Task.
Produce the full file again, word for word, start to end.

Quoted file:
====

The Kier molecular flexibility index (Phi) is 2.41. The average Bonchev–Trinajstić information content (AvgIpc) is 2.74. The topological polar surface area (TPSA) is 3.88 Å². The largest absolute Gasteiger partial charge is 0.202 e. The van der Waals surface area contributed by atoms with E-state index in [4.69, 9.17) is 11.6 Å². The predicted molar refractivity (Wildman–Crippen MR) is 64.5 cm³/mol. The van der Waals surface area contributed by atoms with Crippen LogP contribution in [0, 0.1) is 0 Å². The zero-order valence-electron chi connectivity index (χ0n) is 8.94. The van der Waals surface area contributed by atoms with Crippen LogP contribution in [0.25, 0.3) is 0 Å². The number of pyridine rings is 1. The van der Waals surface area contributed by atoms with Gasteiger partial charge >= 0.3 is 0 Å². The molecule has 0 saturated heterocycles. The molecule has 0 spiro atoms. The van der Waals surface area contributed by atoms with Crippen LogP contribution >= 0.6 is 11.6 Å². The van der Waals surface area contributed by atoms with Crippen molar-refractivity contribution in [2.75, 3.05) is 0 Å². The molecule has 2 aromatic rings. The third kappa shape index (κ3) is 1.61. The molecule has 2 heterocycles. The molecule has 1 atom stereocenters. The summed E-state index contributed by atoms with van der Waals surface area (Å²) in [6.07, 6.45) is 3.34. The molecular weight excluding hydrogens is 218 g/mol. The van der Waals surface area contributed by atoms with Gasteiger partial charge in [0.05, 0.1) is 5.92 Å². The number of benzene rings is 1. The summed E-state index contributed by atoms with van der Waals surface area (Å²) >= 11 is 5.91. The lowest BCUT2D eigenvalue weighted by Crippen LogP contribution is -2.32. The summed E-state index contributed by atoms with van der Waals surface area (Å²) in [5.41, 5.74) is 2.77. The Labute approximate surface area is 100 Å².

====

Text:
The Kier molecular flexibility index (Phi) is 2.41. The average Bonchev–Trinajstić information content (AvgIpc) is 2.74. The topological polar surface area (TPSA) is 3.88 Å². The largest absolute Gasteiger partial charge is 0.202 e. The van der Waals surface area contributed by atoms with E-state index in [4.69, 9.17) is 11.6 Å². The predicted molar refractivity (Wildman–Crippen MR) is 64.5 cm³/mol. The van der Waals surface area contributed by atoms with Crippen LogP contribution in [0, 0.1) is 0 Å². The zero-order valence-electron chi connectivity index (χ0n) is 8.94. The van der Waals surface area contributed by atoms with Crippen LogP contribution in [0.25, 0.3) is 0 Å². The number of pyridine rings is 1. The van der Waals surface area contributed by atoms with Gasteiger partial charge >= 0.3 is 0 Å². The molecule has 0 saturated heterocycles. The molecule has 0 spiro atoms. The van der Waals surface area contributed by atoms with Crippen LogP contribution >= 0.6 is 11.6 Å². The van der Waals surface area contributed by atoms with Crippen molar-refractivity contribution in [2.75, 3.05) is 0 Å². The molecule has 2 aromatic rings. The third kappa shape index (κ3) is 1.61. The molecule has 2 heterocycles. The molecule has 1 atom stereocenters. The summed E-state index contributed by atoms with van der Waals surface area (Å²) in [6.07, 6.45) is 3.34. The molecular weight excluding hydrogens is 218 g/mol. The van der Waals surface area contributed by atoms with Gasteiger partial charge in [0.05, 0.1) is 5.92 Å². The number of benzene rings is 1. The summed E-state index contributed by atoms with van der Waals surface area (Å²) >= 11 is 5.91. The lowest BCUT2D eigenvalue weighted by Crippen LogP contribution is -2.32. The summed E-state index contributed by atoms with van der Waals surface area (Å²) in [5.41, 5.74) is 2.77. The Labute approximate surface area is 100 Å².